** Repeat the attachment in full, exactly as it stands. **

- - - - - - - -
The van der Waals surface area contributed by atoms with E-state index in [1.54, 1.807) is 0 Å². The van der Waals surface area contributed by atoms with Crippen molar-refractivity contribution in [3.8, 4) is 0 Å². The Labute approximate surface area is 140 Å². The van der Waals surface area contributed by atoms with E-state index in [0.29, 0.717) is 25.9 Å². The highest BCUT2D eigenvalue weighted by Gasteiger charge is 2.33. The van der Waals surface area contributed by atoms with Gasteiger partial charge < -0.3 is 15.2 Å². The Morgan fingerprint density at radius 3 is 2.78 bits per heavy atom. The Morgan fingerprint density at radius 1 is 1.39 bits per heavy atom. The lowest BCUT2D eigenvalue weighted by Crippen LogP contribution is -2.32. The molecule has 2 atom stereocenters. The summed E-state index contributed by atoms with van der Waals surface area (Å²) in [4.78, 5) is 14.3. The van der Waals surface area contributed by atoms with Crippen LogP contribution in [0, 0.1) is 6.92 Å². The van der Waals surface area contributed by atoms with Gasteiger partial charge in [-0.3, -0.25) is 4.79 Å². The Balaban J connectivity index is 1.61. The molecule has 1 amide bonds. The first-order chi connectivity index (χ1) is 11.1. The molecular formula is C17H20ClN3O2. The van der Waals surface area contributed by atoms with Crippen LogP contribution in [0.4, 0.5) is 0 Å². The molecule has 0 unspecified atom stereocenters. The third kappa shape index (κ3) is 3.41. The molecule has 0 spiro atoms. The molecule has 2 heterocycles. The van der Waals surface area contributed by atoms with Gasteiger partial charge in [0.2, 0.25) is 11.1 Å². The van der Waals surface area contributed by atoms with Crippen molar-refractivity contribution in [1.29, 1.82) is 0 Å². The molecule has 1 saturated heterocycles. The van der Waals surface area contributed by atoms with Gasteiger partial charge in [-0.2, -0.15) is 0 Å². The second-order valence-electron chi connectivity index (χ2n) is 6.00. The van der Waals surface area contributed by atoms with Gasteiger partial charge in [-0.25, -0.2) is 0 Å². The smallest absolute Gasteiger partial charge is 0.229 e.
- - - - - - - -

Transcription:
The van der Waals surface area contributed by atoms with E-state index in [1.54, 1.807) is 0 Å². The van der Waals surface area contributed by atoms with Crippen molar-refractivity contribution in [3.8, 4) is 0 Å². The Labute approximate surface area is 140 Å². The van der Waals surface area contributed by atoms with E-state index in [0.29, 0.717) is 25.9 Å². The highest BCUT2D eigenvalue weighted by Gasteiger charge is 2.33. The van der Waals surface area contributed by atoms with Gasteiger partial charge < -0.3 is 15.2 Å². The Morgan fingerprint density at radius 3 is 2.78 bits per heavy atom. The Morgan fingerprint density at radius 1 is 1.39 bits per heavy atom. The lowest BCUT2D eigenvalue weighted by Crippen LogP contribution is -2.32. The molecule has 2 atom stereocenters. The summed E-state index contributed by atoms with van der Waals surface area (Å²) in [4.78, 5) is 14.3. The van der Waals surface area contributed by atoms with Crippen LogP contribution in [0, 0.1) is 6.92 Å². The van der Waals surface area contributed by atoms with Gasteiger partial charge in [-0.3, -0.25) is 4.79 Å². The Balaban J connectivity index is 1.61. The molecule has 1 amide bonds. The first-order chi connectivity index (χ1) is 11.1. The molecular formula is C17H20ClN3O2. The van der Waals surface area contributed by atoms with Crippen LogP contribution in [0.4, 0.5) is 0 Å². The molecule has 0 unspecified atom stereocenters. The third kappa shape index (κ3) is 3.41. The molecule has 0 spiro atoms. The molecule has 2 heterocycles. The van der Waals surface area contributed by atoms with Gasteiger partial charge in [0.2, 0.25) is 11.1 Å². The van der Waals surface area contributed by atoms with Crippen molar-refractivity contribution in [1.29, 1.82) is 0 Å². The molecule has 1 saturated heterocycles. The van der Waals surface area contributed by atoms with Gasteiger partial charge in [-0.2, -0.15) is 0 Å². The second-order valence-electron chi connectivity index (χ2n) is 6.00. The van der Waals surface area contributed by atoms with Gasteiger partial charge in [-0.25, -0.2) is 0 Å². The smallest absolute Gasteiger partial charge is 0.229 e.